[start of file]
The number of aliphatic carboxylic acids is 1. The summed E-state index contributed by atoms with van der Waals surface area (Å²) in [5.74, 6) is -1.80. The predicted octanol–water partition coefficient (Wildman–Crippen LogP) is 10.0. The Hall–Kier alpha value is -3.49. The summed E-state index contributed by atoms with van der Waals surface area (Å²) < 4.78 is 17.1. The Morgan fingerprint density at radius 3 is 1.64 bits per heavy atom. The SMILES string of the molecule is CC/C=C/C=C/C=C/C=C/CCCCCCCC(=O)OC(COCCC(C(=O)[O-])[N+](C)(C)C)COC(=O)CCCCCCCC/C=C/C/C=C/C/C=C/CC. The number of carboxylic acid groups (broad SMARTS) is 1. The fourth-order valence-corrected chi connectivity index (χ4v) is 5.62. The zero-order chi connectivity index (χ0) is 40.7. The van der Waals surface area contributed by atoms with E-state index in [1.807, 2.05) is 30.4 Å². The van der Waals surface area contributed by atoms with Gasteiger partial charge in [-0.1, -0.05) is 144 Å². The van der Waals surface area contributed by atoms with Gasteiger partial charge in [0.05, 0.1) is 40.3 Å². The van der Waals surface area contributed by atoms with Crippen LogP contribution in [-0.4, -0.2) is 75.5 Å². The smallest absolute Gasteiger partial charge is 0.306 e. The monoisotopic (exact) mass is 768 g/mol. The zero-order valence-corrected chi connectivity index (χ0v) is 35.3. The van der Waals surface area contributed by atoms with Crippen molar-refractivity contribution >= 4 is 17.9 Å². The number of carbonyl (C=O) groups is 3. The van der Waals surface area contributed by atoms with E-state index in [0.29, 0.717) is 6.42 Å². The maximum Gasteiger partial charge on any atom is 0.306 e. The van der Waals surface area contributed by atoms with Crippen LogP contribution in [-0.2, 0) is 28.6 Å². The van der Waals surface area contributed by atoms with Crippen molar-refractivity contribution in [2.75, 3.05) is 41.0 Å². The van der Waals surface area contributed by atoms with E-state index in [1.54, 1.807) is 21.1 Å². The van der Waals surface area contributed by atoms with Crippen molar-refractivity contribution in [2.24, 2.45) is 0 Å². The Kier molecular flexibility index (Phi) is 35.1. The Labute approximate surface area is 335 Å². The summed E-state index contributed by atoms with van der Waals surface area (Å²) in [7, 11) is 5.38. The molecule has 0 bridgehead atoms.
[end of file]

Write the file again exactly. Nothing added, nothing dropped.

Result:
The number of aliphatic carboxylic acids is 1. The summed E-state index contributed by atoms with van der Waals surface area (Å²) in [5.74, 6) is -1.80. The predicted octanol–water partition coefficient (Wildman–Crippen LogP) is 10.0. The Hall–Kier alpha value is -3.49. The summed E-state index contributed by atoms with van der Waals surface area (Å²) < 4.78 is 17.1. The Morgan fingerprint density at radius 3 is 1.64 bits per heavy atom. The SMILES string of the molecule is CC/C=C/C=C/C=C/C=C/CCCCCCCC(=O)OC(COCCC(C(=O)[O-])[N+](C)(C)C)COC(=O)CCCCCCCC/C=C/C/C=C/C/C=C/CC. The number of carboxylic acid groups (broad SMARTS) is 1. The fourth-order valence-corrected chi connectivity index (χ4v) is 5.62. The zero-order chi connectivity index (χ0) is 40.7. The van der Waals surface area contributed by atoms with E-state index in [1.807, 2.05) is 30.4 Å². The van der Waals surface area contributed by atoms with Gasteiger partial charge in [-0.1, -0.05) is 144 Å². The van der Waals surface area contributed by atoms with Gasteiger partial charge in [0.05, 0.1) is 40.3 Å². The van der Waals surface area contributed by atoms with Crippen LogP contribution in [-0.4, -0.2) is 75.5 Å². The smallest absolute Gasteiger partial charge is 0.306 e. The monoisotopic (exact) mass is 768 g/mol. The zero-order valence-corrected chi connectivity index (χ0v) is 35.3. The van der Waals surface area contributed by atoms with Crippen molar-refractivity contribution >= 4 is 17.9 Å². The number of carbonyl (C=O) groups is 3. The van der Waals surface area contributed by atoms with E-state index in [0.29, 0.717) is 6.42 Å². The maximum Gasteiger partial charge on any atom is 0.306 e. The van der Waals surface area contributed by atoms with Crippen LogP contribution in [-0.2, 0) is 28.6 Å². The van der Waals surface area contributed by atoms with Crippen molar-refractivity contribution in [2.75, 3.05) is 41.0 Å². The van der Waals surface area contributed by atoms with E-state index in [1.54, 1.807) is 21.1 Å². The van der Waals surface area contributed by atoms with Crippen molar-refractivity contribution in [2.24, 2.45) is 0 Å². The Kier molecular flexibility index (Phi) is 35.1. The Labute approximate surface area is 335 Å². The summed E-state index contributed by atoms with van der Waals surface area (Å²) in [7, 11) is 5.38. The molecule has 0 bridgehead atoms.